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The Walnut Ridge Race War of 1912 was an instance of violent nightriding (also known as whitecapping) in which a group of white vigilantes attempted to drive African Americans from the city of Walnut Ridge (Lawrence County). They did not succeed in making Walnut Ridge an all-white town, but they did manage to drive black laborers from certain local industries, which was often the aim of nightriders, who were frequently poor whites who wanted those jobs for themselves.
In early April 1912, notices signed “Kit Karson and Band” were posted in Walnut Ridge ordering local African Americans to leave the city. A committee of white citizens responded to this threat by posting their own warnings to the band in question, asserting that “we will protect our help and prosecute you to the limit of the law. Furthermore, the white people will arm their servants with instructions to shoot the first intruders who disturb them.” The notice concluded, “When you go after the nigger, be sure you are not caught.” Despite this warning, on the night of April 19, a “crowd of unidentified white men” dynamited one black-owned home (that of John Sanders), fired upon the house of another black person, and “terrorized the entire [black] section of the city for several hours,” ceasing only “when practically all of the negroes had fled from the district.”
Several “prominent citizens” of Walnut Ridge communicated with Governor George W. Donaghey that night, expressing “fears that bloodshed would result if immediate action was not taken.” In response, the governor called out the local militia, stationed at Black Rock (Lawrence County), to restore order. By the time the militia, under the command of Brigadier General William K. Surridge, arrived in the city, half of an estimated black population of 400 was reported to have fled. Some white citizens reportedly opposed the militia quartering there, but state and local newspaper accounts generally credit the action with restoring peace in the city. However, no one was reportedly arrested or charged for the wave of terrorism.
This event bears similarities to other instances of nightriding in Lawrence County. On January 12, 1894, a group of unknown vigilantes posted a notice warning all African Americans to leave Black Rock. At the time, about 300 black workers lived in the city, laboring in the timber and manufacturing industries. One third of them reportedly left in response to this threat, despite the fact that local industry leaders had pledged to protect them. (No violence erupted in that particular instance, though whitecappers did commit violence in the Black Rock area later in the 1890s.) In Walnut Ridge, vigilantes threatened specific employers. Black employees of the Phoenix Cotton Oil Company were driven from their workplace and ordered out of the county. Walnut Ridge and Black Rock were both communities that coalesced around railroad developments, and attendant timber industries, in the late nineteenth century. In these newly developed towns, African Americans were not well established and could be easily marginalized as new arrivals to a sparsely settled area. While Walnut Ridge is generally not labeled a “sundown town,” African Americans constitute only about 1.8 percent of the population as of 2010, suggesting that the effect of this kind of exclusionary violence lingers to the present day.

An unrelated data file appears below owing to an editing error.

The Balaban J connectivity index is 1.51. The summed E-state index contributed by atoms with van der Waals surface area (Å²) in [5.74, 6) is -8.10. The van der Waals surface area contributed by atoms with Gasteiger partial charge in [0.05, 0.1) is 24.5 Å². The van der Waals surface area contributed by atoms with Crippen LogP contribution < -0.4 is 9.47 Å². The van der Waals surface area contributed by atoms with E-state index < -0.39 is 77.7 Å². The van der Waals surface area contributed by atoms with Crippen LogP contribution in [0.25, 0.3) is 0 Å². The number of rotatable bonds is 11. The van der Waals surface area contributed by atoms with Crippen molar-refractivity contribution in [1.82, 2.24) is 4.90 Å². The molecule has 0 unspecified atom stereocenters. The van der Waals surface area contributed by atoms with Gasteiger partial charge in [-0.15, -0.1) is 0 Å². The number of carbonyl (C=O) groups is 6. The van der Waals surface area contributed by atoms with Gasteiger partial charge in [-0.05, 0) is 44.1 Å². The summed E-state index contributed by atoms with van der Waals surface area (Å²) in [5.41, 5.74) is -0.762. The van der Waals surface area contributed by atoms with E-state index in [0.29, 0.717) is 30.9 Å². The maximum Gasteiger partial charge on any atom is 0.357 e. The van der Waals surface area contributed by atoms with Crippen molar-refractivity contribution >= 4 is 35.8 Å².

For additional information:“Citizens Join to Protect Negroes.” Jonesboro Evening Sun, April 18, 1912, p. 1.
“Citizens Join to Protect Negroes.” Arkansas Gazette, April 19, 1912, p. 2.
“Militia in Camp at Walnut Ridge.” Arkansas Gazette, April 22, 1912, p. 2.
“Walnut Ridge Negroes Ordered to Leave by Whites, Militia Called.” Jonesboro Evening Sun, April 22, 1912, p. 1.
“Whites Dynamite Home of Negro.” Arkansas Gazette, April 21, 1912, pp. 1, 3.
Guy LancasterEncyclopedia of Arkansas History & Culture
Last Updated 6/6/2012
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